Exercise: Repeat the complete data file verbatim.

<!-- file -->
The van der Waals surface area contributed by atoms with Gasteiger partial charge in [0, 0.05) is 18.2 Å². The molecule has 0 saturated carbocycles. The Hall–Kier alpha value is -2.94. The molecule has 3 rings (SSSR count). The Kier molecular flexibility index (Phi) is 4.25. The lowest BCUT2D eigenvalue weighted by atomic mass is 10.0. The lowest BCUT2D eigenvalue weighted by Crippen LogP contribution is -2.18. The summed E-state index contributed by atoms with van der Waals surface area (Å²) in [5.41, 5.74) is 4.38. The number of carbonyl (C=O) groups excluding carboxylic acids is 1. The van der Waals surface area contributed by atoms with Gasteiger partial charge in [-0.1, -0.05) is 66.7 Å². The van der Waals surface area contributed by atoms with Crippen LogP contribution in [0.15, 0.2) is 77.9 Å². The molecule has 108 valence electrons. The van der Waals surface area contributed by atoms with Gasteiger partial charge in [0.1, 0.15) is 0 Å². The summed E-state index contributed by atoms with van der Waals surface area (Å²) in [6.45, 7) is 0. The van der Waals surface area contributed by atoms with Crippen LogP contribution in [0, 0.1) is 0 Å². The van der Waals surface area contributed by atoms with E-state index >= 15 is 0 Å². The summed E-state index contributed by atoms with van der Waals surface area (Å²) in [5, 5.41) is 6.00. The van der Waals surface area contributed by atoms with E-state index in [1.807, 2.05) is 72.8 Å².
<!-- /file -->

The van der Waals surface area contributed by atoms with Gasteiger partial charge in [0, 0.05) is 18.2 Å². The molecule has 0 saturated carbocycles. The Hall–Kier alpha value is -2.94. The molecule has 3 rings (SSSR count). The Kier molecular flexibility index (Phi) is 4.25. The lowest BCUT2D eigenvalue weighted by atomic mass is 10.0. The lowest BCUT2D eigenvalue weighted by Crippen LogP contribution is -2.18. The summed E-state index contributed by atoms with van der Waals surface area (Å²) in [5.41, 5.74) is 4.38. The number of carbonyl (C=O) groups excluding carboxylic acids is 1. The van der Waals surface area contributed by atoms with Gasteiger partial charge in [-0.1, -0.05) is 66.7 Å². The van der Waals surface area contributed by atoms with Crippen LogP contribution in [0.15, 0.2) is 77.9 Å². The molecule has 108 valence electrons. The van der Waals surface area contributed by atoms with Gasteiger partial charge in [0.1, 0.15) is 0 Å². The summed E-state index contributed by atoms with van der Waals surface area (Å²) in [6.45, 7) is 0. The van der Waals surface area contributed by atoms with Crippen LogP contribution in [0, 0.1) is 0 Å². The van der Waals surface area contributed by atoms with E-state index >= 15 is 0 Å². The summed E-state index contributed by atoms with van der Waals surface area (Å²) in [5, 5.41) is 6.00. The van der Waals surface area contributed by atoms with E-state index in [1.807, 2.05) is 72.8 Å².